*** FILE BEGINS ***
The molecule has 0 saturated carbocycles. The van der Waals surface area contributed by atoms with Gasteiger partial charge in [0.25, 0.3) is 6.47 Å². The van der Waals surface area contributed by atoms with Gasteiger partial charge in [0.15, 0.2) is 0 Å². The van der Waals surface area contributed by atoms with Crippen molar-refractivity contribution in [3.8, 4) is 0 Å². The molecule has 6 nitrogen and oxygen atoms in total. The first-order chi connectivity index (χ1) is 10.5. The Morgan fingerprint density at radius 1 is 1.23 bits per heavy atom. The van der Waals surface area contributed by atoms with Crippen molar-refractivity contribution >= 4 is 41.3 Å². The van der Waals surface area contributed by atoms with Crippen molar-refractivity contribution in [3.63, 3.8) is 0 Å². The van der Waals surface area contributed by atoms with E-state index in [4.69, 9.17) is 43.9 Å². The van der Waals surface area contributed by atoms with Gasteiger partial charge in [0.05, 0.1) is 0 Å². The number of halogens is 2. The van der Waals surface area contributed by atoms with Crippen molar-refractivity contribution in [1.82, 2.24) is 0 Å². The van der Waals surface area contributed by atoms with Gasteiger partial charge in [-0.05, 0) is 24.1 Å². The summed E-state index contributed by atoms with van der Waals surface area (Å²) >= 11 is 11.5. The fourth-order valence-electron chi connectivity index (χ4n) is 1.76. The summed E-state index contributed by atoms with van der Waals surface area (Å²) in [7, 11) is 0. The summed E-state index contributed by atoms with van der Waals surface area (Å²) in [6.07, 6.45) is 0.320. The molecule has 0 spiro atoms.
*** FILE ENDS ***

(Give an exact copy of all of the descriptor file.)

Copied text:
The molecule has 0 saturated carbocycles. The van der Waals surface area contributed by atoms with Gasteiger partial charge in [0.25, 0.3) is 6.47 Å². The van der Waals surface area contributed by atoms with Gasteiger partial charge in [0.15, 0.2) is 0 Å². The van der Waals surface area contributed by atoms with Crippen molar-refractivity contribution in [3.8, 4) is 0 Å². The molecule has 6 nitrogen and oxygen atoms in total. The first-order chi connectivity index (χ1) is 10.5. The Morgan fingerprint density at radius 1 is 1.23 bits per heavy atom. The van der Waals surface area contributed by atoms with Crippen molar-refractivity contribution >= 4 is 41.3 Å². The van der Waals surface area contributed by atoms with Crippen molar-refractivity contribution in [3.63, 3.8) is 0 Å². The van der Waals surface area contributed by atoms with E-state index in [4.69, 9.17) is 43.9 Å². The van der Waals surface area contributed by atoms with Gasteiger partial charge in [0.05, 0.1) is 0 Å². The number of halogens is 2. The van der Waals surface area contributed by atoms with Crippen molar-refractivity contribution in [1.82, 2.24) is 0 Å². The van der Waals surface area contributed by atoms with Gasteiger partial charge in [-0.05, 0) is 24.1 Å². The summed E-state index contributed by atoms with van der Waals surface area (Å²) >= 11 is 11.5. The fourth-order valence-electron chi connectivity index (χ4n) is 1.76. The summed E-state index contributed by atoms with van der Waals surface area (Å²) in [7, 11) is 0. The summed E-state index contributed by atoms with van der Waals surface area (Å²) in [6.07, 6.45) is 0.320. The molecule has 0 spiro atoms.